Co Antrim home boarder, Grace Todd runs Bute Pets NI in Larne, contacted Gordon Lyons seeking clarity on the matter after discovering home-from-home dog boarding lay outside legislation in Northern Ireland.

And she is happy to have confirmation she can continue to trade without fear of penalty.

The current legislation dates back to the 1970s and fails to cover home boarding pet care services where individuals charge to open up their home to allow other people’s dogs to stay.

News that they were trading outside of the legal licensing requirements came as a hammer blow to the hundreds of boarding businesses, many of which had sprung up over lockdown, with others established for many years.

Until today, the decision for home boarders had been whether to stay open, continue to take bookings knowing they were not adhering to licensing legislation, or find an alternative way to look after people’s pets until regulation caught up with demand.

Mr Poots has now confirmed the agriculture department will work to give home boarders legislation which should in theory protect them and their clients – and that is likely to be based largely on the rules introduced in England in 2018.

How it works in England:

In England the home boarding licenses are star-rated and valid for up to three months.

The license must state the maximum number of dogs that can be home boarded at the premises.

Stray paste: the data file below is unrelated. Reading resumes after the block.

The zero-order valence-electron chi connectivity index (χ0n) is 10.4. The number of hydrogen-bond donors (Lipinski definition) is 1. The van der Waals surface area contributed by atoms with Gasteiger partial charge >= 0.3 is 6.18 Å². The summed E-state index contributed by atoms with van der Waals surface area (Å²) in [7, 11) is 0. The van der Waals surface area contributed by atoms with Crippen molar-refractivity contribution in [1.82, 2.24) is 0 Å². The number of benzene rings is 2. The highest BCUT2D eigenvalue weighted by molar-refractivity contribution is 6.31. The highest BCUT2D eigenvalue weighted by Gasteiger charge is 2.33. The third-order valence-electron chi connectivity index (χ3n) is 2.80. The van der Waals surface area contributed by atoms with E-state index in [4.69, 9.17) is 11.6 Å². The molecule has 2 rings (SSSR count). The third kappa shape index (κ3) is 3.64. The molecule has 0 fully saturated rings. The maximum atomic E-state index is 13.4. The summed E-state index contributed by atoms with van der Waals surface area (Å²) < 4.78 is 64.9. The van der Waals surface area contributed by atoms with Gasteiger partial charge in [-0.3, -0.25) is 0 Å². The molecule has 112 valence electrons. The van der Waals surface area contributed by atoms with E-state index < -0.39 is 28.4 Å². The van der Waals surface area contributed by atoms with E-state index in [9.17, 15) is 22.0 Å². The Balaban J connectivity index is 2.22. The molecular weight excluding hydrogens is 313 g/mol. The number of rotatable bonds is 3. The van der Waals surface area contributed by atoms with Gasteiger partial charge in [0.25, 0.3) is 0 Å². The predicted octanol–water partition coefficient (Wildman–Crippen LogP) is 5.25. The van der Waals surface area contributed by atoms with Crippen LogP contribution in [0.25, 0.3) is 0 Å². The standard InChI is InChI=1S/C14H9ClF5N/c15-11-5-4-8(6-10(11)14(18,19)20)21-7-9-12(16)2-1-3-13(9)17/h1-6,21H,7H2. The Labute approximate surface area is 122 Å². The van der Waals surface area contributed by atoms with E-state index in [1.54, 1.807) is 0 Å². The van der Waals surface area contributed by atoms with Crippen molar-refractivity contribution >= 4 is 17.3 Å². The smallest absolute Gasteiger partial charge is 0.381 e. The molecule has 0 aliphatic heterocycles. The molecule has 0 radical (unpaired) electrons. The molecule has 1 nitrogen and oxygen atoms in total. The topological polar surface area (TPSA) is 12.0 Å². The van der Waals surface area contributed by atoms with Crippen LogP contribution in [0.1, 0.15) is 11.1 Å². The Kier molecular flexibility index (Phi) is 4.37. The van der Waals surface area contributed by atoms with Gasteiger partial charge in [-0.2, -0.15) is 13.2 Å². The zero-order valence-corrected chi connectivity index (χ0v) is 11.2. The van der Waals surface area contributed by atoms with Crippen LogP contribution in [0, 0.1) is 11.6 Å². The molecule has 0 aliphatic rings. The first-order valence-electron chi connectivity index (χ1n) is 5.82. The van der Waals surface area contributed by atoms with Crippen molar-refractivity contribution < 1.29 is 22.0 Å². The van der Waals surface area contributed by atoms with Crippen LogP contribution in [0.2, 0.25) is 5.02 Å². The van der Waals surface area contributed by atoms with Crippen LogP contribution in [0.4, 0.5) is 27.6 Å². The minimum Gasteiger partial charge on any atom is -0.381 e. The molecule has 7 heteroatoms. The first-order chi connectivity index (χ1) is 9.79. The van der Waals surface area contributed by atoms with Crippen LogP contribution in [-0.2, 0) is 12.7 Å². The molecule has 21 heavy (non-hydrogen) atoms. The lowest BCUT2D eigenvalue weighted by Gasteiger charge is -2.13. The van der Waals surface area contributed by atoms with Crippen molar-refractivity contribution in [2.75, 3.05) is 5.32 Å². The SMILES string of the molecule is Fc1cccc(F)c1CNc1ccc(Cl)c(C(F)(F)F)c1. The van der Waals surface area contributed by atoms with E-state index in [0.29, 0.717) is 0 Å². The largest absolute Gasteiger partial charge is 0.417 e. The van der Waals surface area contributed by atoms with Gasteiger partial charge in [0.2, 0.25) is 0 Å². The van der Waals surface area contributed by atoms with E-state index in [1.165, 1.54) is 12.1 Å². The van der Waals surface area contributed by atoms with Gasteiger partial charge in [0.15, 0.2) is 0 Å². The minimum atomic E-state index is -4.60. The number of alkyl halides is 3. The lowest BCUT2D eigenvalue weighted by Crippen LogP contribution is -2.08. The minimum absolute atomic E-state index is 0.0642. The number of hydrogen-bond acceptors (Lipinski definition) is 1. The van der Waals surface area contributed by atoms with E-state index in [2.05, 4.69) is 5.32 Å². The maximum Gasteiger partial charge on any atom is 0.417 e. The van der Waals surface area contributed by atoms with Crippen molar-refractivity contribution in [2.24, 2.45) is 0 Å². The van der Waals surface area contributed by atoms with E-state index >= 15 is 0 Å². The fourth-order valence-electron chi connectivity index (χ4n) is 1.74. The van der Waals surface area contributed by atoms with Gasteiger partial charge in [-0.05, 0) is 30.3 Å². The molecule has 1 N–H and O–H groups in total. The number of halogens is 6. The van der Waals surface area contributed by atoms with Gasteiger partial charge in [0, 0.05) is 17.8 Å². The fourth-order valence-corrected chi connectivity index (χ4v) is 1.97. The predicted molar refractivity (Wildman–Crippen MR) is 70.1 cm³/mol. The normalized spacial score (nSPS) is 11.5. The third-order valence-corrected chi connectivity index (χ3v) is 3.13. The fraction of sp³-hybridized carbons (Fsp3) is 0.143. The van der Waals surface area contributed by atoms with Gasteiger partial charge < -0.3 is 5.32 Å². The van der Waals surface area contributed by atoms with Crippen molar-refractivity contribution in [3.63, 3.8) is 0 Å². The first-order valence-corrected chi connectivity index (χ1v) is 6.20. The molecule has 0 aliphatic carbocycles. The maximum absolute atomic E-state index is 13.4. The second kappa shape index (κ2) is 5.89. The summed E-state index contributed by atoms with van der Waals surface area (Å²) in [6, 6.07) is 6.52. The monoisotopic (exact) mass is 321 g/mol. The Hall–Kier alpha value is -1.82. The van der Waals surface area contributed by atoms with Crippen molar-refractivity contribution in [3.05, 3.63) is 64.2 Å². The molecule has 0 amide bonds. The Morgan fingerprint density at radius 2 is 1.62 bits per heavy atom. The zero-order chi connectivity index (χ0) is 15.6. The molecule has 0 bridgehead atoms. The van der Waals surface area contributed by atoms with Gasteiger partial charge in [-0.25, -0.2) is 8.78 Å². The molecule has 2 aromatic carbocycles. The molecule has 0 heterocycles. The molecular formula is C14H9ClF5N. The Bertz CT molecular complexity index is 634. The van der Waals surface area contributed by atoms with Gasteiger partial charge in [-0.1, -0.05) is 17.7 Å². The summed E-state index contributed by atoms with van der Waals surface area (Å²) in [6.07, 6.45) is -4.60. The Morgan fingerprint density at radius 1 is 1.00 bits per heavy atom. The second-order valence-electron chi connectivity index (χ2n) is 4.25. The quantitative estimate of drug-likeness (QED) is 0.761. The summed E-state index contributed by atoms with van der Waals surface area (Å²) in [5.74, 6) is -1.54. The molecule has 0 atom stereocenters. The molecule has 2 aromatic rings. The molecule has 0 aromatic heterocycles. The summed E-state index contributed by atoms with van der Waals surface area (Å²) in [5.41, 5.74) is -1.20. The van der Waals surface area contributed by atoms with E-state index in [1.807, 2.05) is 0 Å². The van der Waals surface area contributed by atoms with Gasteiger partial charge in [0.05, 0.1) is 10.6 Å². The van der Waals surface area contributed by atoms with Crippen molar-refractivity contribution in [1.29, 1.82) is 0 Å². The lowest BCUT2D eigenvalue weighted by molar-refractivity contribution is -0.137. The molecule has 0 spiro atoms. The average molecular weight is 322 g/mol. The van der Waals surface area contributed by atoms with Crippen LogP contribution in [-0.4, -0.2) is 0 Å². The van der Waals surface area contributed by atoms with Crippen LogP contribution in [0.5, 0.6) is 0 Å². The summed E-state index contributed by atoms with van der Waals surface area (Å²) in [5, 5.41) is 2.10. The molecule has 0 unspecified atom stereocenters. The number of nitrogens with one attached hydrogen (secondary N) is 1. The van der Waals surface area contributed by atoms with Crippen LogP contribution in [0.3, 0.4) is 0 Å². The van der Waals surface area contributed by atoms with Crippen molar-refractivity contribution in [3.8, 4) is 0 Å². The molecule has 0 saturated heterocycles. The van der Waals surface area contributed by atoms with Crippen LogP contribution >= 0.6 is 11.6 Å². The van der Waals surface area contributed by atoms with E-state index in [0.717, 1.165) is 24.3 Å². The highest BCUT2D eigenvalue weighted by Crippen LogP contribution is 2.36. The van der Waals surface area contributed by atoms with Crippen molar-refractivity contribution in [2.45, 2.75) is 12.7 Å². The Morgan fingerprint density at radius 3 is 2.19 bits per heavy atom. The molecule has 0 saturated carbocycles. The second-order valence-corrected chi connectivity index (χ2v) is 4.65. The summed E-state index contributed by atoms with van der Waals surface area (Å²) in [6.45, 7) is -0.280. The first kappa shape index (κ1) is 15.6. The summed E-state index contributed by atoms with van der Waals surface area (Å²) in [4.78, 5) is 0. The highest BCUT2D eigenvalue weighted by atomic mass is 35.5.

Undeclared numbers are a breach of the license, especially if they are not reflected in increased staffing levels.

Each dog from the same family unit must have access to a room where they can sleep, go to hide and be kept separate from other dogs. This is especially important when the owner is absent. Ceiling heights but be able to accommodate an adult to stand up in.

Dogs cannot be home boarded in:

  • to conservatory
  • a bedroom in which the usual occupant is below the age of 16
  • a garage, cellar or loft unless converted to a standard suitable for a human to live in
  • to cupboard
  • to balcony or
  • an outside building, structure or shed.

Hallways and bathrooms can be used as designated rooms as long as space requirements, temperature and ventilation are met

If a barrier is used to divide a designated room, this can be used as multiple spaces as long as each space meets the conditions in this guidance, the dividing barriers must be:

  • firmly fixed to the walls
  • at least 1.83 meters high
  • use wire mesh no larger than 50 millimeters by 50 millimeters
  • each divided space must have a floor area of ​​at least 6 square meters.

Other dogs in the household should be considered as part of the number of dogs that can be reasonably cared for under a home boarding license.

What Northern Ireland’s law says:

The current law in NI falls in Section 8 of the Welfare of Animals Act (Northern Ireland) 1972, which provides:

  • A person shall not keep an… animal boarding establishment except under the authority of a license granted by the Ministry.
  • Section 12 Provides the definition: “animal boarding establishment” means any premises at which the business of providing accommodation for other people’s cats or dogs in return for payment is carried on.
  • Section 10 provides for Offenses and penalties and states: Any person who keeps an unlicensed…animal boarding establishment…shall be guilty of an offence.